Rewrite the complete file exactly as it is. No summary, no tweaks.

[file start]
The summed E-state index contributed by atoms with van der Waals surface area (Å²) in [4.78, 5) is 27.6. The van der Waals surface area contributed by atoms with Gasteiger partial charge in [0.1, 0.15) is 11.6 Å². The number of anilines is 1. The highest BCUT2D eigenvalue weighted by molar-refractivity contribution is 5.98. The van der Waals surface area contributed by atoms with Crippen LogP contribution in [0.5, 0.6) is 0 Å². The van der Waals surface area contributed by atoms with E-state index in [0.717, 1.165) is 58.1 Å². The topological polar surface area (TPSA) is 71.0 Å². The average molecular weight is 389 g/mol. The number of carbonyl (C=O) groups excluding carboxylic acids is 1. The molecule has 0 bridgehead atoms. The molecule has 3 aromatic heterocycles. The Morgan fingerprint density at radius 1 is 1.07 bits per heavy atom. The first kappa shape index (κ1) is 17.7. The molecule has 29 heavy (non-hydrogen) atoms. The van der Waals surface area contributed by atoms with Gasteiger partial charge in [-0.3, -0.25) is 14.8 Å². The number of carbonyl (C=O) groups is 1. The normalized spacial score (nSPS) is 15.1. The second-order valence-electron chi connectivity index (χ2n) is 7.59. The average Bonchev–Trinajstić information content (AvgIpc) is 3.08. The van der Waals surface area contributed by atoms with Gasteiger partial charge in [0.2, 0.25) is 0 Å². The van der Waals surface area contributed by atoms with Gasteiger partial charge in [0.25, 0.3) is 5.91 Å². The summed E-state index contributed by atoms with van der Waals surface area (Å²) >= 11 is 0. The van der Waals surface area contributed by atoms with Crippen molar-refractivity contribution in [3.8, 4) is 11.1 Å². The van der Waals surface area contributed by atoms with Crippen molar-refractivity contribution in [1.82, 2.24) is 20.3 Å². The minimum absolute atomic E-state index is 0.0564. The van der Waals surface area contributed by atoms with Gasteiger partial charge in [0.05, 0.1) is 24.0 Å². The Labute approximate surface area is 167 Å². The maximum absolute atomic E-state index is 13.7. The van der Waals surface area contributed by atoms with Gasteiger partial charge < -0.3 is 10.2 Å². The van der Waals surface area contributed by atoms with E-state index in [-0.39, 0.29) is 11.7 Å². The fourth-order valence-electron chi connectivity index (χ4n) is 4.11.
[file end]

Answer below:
The summed E-state index contributed by atoms with van der Waals surface area (Å²) in [4.78, 5) is 27.6. The van der Waals surface area contributed by atoms with Gasteiger partial charge in [0.1, 0.15) is 11.6 Å². The number of anilines is 1. The highest BCUT2D eigenvalue weighted by molar-refractivity contribution is 5.98. The van der Waals surface area contributed by atoms with Crippen LogP contribution in [0.5, 0.6) is 0 Å². The van der Waals surface area contributed by atoms with E-state index in [0.717, 1.165) is 58.1 Å². The topological polar surface area (TPSA) is 71.0 Å². The average molecular weight is 389 g/mol. The number of carbonyl (C=O) groups excluding carboxylic acids is 1. The molecule has 0 bridgehead atoms. The molecule has 3 aromatic heterocycles. The Morgan fingerprint density at radius 1 is 1.07 bits per heavy atom. The first kappa shape index (κ1) is 17.7. The molecule has 29 heavy (non-hydrogen) atoms. The van der Waals surface area contributed by atoms with Gasteiger partial charge in [-0.3, -0.25) is 14.8 Å². The number of carbonyl (C=O) groups is 1. The normalized spacial score (nSPS) is 15.1. The second-order valence-electron chi connectivity index (χ2n) is 7.59. The average Bonchev–Trinajstić information content (AvgIpc) is 3.08. The van der Waals surface area contributed by atoms with Gasteiger partial charge in [0.2, 0.25) is 0 Å². The van der Waals surface area contributed by atoms with Gasteiger partial charge in [0.25, 0.3) is 5.91 Å². The summed E-state index contributed by atoms with van der Waals surface area (Å²) >= 11 is 0. The van der Waals surface area contributed by atoms with Crippen molar-refractivity contribution in [3.8, 4) is 11.1 Å². The van der Waals surface area contributed by atoms with Crippen molar-refractivity contribution in [1.82, 2.24) is 20.3 Å². The minimum absolute atomic E-state index is 0.0564. The van der Waals surface area contributed by atoms with Gasteiger partial charge in [0.05, 0.1) is 24.0 Å². The Labute approximate surface area is 167 Å². The maximum absolute atomic E-state index is 13.7. The van der Waals surface area contributed by atoms with Gasteiger partial charge < -0.3 is 10.2 Å². The van der Waals surface area contributed by atoms with E-state index in [-0.39, 0.29) is 11.7 Å². The fourth-order valence-electron chi connectivity index (χ4n) is 4.11.